Randomized clinical trial evaluating the effects of administering acidogenic boluses at dry-off on udder health, milk yield, and herd removal

C. C. Florentino, F. Peña-Mosca, M. Ruch, E. Shepley, M. Barbosa Arias, D. M. Moreira, M. M. Mahmoud, L. Tikofsky, W. A. Knauer, G. Cramer, S. M. Godden, L. S. Caixeta

Research output: Contribution to journalArticlepeer-review


Acidogenic boluses can mitigate potential negative effects of high milk yield at dry-off on udder health. This randomized controlled trial aimed to investigate the effect of administering acidogenic boluses at dry-off on dry period intramammary infection (IMI) dynamics and on milk production parameters, somatic cell count linear score (LSCC), clinical mastitis (CM), and herd removal in the next lactation. A total of 901 cows from 3 dairy farms were randomly allocated to a control (CON, n = 458; no administration of acidogenic boluses at dry-off) or treatment group (TRT, n = 443; administration of 2 acidogenic boluses at dry-off). Quarter milk samples were collected at dry-off and after calving and submitted for bacteriological milk culture. The effects of treatment on the presence of quarter-level postpartum IMI, cure of existing IMI, and acquisition of new IMI, and on the prevalence of cow-level high LSCC (LSCC ≥4) in the first 30 days in milk (DIM) were analyzed using mixed effects logistic regression. Mixed linear regression was used to analyze cow-level milk production parameters (i.e., milk yield, fat corrected milk, fat and protein yield, and LSCC) in the first 90 DIM and until 300 DIM. For CM and herd removal, Cox proportional hazard regression models were used. In addition to treatment group, lactation group at dry-off, presence of high LSCC in the last test-day, average milk yield in the week before dry-off, presence of CM in the lactation of enrollment, and biologically relevant interactions were offered in all models. There was no evidence of a difference in IMI dynamics or in milk, fat corrected milk, protein or fat yields in the subsequent lactation between groups. The TRT group had a lower LSCC in the first 2 mo postpartum compared with the CON group (2.58 ± 0.3 vs. 2.92 ± 0.3 and 2.42 ± 0.3 vs. 2.81 ± 0.3, for first and second month postpartum). The prevalence of high LSCC in the first 30 DIM was 9.1% lower in the TRT compared with the CON group (16.3% vs. 25.5%; risk difference: −9.2; 95% confidence interval [CI]: −15.8, −2.5). Cows in the TRT group exhibited reduced hazards of CM in the subsequent lactation compared with cows in the CON group (hazard ratio: 0.75; 95% CI: 0.63, 0.89) as well as a reduced hazard of herd removal (hazard ratio: 0.82, 95% CI: 0.77, 0.88). The administration of acidogenic boluses as a component of dry-off management is a promising approach to maintain good udder health and reduce the hazard of CM and herd removal during the subsequent lactation.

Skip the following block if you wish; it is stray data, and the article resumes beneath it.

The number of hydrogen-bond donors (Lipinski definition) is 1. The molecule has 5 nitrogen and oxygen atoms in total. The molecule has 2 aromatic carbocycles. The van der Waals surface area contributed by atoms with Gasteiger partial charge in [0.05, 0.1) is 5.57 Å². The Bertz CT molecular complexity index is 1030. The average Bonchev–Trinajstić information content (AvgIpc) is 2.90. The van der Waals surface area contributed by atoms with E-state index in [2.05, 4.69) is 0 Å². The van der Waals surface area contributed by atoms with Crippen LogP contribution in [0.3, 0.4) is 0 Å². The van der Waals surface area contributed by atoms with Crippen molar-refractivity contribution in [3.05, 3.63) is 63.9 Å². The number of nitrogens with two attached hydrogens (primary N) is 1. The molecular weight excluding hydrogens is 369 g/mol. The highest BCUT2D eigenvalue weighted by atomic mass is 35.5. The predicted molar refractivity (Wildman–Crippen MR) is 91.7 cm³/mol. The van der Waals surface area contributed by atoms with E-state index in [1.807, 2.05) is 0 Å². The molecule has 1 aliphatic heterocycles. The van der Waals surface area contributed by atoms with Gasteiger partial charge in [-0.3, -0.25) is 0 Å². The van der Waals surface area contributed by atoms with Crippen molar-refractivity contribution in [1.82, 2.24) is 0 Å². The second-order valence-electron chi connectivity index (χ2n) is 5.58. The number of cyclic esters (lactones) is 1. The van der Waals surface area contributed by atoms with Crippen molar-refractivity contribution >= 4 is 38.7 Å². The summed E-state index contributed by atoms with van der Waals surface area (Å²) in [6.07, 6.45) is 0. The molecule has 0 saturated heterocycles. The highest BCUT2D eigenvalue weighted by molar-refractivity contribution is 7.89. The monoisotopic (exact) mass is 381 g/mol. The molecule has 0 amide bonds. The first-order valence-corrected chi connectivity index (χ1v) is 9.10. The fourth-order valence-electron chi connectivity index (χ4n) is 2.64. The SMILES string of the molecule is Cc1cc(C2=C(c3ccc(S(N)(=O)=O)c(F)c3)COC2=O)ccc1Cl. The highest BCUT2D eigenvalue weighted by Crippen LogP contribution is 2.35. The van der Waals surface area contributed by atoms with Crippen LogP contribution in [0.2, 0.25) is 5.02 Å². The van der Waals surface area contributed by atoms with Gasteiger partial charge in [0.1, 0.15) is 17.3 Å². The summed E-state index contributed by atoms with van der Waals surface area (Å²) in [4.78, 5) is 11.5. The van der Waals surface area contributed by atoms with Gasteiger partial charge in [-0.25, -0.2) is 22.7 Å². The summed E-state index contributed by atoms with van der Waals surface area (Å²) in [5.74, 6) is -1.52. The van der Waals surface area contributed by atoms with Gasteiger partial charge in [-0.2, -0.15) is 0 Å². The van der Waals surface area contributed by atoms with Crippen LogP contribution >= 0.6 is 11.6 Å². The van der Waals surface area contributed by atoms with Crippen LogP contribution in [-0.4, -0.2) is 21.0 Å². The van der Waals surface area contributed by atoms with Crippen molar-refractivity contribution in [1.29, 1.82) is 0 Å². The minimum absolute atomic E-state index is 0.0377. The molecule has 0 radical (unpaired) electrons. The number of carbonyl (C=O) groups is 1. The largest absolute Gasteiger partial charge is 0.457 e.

Original languageEnglish (US)
Pages (from-to)3899-3915
Number of pages17
JournalJournal of Dairy Science
Issue number6
StatePublished - Jun 2024

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© 2024 American Dairy Science Association


  • herd removal
  • milk yield
  • mineral boluses
  • udder health


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